City Attorney Dennis Herrera filed suit Tuesday against a Chinatown restaurant and pastry shop for alleged underpayment of workers.
Herrera said in a news release that he was hoping to recover $440,000 in back pay for seven employees of Dick Lee Pastry, Inc., located at 716 Jackson St.
Herrera said the employees worked six days per week, with shifts between 11 and 14 hours per day, and were paid between $3.02 and $3.91 per hour, based on their semi-monthly wages. They also never received overtime pay as required by law, Herrera said.
San Francisco’s minimum wage is $9.92.
“Dick Lee Pastry stands out even among the most egregious perpetrators of wage theft in San Francisco,” Herrera said.
The lawsuit, filed in San Francisco Superior Court, also alleges that shop owners Peter Yu and Ada Chiu obstructed an investigation by The City’s Office of Labor Standards Enforcement, which began looking into the case in late 2009, and retaliated against employees who were cooperating with the investigation, Herrera’s office said.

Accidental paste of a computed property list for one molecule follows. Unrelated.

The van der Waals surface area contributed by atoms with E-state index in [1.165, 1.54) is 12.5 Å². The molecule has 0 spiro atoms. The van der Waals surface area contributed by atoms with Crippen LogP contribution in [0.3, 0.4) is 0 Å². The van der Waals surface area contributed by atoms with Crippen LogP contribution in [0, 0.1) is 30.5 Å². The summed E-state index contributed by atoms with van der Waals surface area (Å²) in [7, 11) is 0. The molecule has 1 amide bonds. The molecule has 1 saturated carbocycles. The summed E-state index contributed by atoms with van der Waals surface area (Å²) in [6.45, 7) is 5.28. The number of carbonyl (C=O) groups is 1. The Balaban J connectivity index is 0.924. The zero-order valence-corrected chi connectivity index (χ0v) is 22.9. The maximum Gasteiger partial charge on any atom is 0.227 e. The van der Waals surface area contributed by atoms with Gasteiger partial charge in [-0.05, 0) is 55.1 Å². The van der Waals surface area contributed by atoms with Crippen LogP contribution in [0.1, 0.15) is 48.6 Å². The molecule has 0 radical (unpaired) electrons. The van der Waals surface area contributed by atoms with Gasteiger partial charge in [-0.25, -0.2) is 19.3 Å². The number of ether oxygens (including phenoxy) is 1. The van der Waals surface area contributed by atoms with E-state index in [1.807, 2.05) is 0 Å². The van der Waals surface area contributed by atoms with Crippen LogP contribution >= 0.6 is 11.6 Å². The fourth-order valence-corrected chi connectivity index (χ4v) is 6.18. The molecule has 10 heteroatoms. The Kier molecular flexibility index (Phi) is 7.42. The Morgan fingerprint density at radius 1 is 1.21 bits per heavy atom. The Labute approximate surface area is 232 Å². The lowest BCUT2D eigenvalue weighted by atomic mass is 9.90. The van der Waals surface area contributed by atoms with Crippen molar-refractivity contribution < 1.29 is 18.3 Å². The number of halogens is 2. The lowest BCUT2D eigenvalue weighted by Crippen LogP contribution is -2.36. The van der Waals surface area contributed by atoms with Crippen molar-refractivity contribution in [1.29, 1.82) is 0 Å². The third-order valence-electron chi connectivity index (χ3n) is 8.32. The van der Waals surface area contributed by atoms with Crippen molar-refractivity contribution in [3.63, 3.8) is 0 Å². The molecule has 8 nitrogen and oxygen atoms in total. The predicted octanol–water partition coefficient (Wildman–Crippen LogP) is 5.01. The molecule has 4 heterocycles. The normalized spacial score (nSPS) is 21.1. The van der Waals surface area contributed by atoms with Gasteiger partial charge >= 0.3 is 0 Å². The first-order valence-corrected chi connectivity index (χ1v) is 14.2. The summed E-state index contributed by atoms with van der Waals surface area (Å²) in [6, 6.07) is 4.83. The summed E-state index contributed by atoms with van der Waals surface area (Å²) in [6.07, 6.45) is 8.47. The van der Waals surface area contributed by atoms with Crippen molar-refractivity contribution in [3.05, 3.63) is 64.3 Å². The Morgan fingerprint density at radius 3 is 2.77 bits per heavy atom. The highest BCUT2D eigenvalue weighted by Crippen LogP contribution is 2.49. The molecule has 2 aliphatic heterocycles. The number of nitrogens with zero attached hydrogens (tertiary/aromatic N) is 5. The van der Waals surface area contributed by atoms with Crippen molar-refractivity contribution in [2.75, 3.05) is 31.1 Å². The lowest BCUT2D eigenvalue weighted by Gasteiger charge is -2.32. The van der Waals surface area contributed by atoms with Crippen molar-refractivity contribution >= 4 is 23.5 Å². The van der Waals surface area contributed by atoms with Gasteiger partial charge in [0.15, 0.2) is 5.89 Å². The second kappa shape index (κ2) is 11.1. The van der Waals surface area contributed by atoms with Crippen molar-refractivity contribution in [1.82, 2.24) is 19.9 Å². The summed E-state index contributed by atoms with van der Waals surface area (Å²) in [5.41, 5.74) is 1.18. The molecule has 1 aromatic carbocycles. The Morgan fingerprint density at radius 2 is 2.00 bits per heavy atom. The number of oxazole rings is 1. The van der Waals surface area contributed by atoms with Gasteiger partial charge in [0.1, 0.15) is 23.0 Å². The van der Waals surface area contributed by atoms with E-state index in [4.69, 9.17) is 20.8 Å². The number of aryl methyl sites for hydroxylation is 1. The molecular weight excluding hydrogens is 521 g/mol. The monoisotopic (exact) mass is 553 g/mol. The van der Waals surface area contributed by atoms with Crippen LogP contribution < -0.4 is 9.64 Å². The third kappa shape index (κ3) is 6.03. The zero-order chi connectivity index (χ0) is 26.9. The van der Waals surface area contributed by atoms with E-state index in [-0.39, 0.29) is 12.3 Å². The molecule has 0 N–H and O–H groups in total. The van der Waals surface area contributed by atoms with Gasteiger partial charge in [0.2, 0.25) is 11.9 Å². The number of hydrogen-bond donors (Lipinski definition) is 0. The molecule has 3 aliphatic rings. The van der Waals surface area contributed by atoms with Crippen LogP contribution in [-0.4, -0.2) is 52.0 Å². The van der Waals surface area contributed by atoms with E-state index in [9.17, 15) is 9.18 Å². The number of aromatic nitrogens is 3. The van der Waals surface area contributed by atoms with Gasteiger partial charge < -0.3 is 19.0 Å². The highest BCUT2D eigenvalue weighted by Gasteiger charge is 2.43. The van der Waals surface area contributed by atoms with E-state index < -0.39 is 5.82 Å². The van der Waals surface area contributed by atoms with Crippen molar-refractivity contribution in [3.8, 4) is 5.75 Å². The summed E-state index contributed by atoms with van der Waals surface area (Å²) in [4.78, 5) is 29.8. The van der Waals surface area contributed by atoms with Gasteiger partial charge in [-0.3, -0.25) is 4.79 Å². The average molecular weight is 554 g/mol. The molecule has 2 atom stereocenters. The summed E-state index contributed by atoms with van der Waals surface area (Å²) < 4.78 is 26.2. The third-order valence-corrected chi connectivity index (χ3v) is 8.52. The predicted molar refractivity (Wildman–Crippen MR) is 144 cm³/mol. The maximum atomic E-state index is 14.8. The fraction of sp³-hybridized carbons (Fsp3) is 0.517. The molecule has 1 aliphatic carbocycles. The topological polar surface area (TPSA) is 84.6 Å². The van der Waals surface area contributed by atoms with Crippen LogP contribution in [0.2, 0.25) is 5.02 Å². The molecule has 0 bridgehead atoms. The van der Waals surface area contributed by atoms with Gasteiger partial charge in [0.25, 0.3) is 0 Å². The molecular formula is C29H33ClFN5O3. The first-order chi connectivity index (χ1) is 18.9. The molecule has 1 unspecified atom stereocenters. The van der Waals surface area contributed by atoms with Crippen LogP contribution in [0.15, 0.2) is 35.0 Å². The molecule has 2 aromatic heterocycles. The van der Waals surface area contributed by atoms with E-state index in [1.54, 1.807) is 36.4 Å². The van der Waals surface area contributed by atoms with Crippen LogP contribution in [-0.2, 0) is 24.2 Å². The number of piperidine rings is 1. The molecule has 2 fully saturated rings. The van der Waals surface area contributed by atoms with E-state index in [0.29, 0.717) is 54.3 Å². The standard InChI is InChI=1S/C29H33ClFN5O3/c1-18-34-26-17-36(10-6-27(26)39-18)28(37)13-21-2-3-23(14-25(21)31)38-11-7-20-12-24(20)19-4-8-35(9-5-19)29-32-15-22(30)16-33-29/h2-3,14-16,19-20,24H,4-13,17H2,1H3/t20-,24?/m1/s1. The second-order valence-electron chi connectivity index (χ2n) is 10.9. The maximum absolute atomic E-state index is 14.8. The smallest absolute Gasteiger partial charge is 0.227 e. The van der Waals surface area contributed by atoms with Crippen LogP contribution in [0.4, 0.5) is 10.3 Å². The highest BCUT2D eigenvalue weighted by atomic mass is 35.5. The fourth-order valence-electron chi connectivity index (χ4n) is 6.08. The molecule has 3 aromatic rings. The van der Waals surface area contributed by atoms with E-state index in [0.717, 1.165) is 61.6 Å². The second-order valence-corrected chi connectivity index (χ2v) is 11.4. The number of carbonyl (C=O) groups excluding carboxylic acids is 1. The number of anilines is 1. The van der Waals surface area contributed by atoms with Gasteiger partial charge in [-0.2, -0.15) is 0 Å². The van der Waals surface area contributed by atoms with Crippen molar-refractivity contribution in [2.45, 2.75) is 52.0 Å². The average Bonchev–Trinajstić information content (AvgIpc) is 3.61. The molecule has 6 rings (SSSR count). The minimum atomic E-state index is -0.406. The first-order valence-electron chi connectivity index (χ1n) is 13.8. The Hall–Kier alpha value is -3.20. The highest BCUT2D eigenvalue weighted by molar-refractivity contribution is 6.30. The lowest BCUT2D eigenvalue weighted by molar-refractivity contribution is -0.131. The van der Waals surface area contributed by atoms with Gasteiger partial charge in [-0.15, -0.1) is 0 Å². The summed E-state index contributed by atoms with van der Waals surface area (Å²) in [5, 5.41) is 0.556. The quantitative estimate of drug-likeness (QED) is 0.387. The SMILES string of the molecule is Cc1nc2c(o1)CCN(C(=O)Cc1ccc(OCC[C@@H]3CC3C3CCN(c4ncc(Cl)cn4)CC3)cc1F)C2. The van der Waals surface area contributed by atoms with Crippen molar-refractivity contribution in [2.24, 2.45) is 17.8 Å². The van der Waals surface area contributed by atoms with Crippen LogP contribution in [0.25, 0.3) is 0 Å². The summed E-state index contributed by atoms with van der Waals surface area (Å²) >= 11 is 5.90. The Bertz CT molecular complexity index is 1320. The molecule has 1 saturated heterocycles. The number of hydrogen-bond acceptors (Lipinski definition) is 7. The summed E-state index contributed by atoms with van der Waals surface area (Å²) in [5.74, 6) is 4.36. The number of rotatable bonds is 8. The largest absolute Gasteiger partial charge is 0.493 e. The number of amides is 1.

Reached by phone late Tuesday, Chiu said she had no comment about the lawsuit and referred questions to her attorney, Steven Gruel.
Gruel said he hadn’t had time yet to review the suit, and couldn’t address the specific allegations, but was familiar with the case, having represented the owners during the Office of Labor Standards Enforcement investigation.
Gruel said he informed the City Attorney’s Office in 2010 of “substantial evidence of lack of truthfulness on the part of the wage claimants.”
“The folks making these allegations aren’t trustworthy,” Gruel said.
Gruel described his clients as “hardworking immigrants living the American dream.”
“It’s unfortunate and incorrect that the City Attorney’s Office has chosen to portray them as lawbreakers,” Gruel said. “It’s not the truth.”